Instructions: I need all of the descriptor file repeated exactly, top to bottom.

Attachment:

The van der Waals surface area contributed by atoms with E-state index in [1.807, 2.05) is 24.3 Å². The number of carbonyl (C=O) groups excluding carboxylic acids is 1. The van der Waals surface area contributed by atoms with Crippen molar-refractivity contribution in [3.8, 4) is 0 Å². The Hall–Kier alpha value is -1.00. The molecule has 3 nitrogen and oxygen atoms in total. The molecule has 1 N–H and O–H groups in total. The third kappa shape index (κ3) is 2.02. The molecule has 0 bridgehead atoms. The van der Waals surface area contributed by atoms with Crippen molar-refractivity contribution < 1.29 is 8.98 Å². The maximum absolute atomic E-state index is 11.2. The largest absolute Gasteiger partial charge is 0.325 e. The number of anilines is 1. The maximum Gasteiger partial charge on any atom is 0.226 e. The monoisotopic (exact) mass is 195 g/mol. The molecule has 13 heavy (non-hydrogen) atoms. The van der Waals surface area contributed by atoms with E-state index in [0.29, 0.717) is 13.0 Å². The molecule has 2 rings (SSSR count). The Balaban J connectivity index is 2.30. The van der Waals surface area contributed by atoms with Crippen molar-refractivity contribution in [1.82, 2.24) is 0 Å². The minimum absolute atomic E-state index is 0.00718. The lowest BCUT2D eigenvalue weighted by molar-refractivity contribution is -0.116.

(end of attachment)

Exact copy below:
The van der Waals surface area contributed by atoms with E-state index in [1.807, 2.05) is 24.3 Å². The number of carbonyl (C=O) groups excluding carboxylic acids is 1. The van der Waals surface area contributed by atoms with Crippen molar-refractivity contribution in [3.8, 4) is 0 Å². The Hall–Kier alpha value is -1.00. The molecule has 3 nitrogen and oxygen atoms in total. The molecule has 1 N–H and O–H groups in total. The third kappa shape index (κ3) is 2.02. The molecule has 0 bridgehead atoms. The van der Waals surface area contributed by atoms with Crippen molar-refractivity contribution < 1.29 is 8.98 Å². The maximum absolute atomic E-state index is 11.2. The largest absolute Gasteiger partial charge is 0.325 e. The number of anilines is 1. The maximum Gasteiger partial charge on any atom is 0.226 e. The monoisotopic (exact) mass is 195 g/mol. The molecule has 13 heavy (non-hydrogen) atoms. The van der Waals surface area contributed by atoms with E-state index in [0.29, 0.717) is 13.0 Å². The molecule has 2 rings (SSSR count). The Balaban J connectivity index is 2.30. The van der Waals surface area contributed by atoms with Crippen molar-refractivity contribution in [1.82, 2.24) is 0 Å². The minimum absolute atomic E-state index is 0.00718. The lowest BCUT2D eigenvalue weighted by molar-refractivity contribution is -0.116.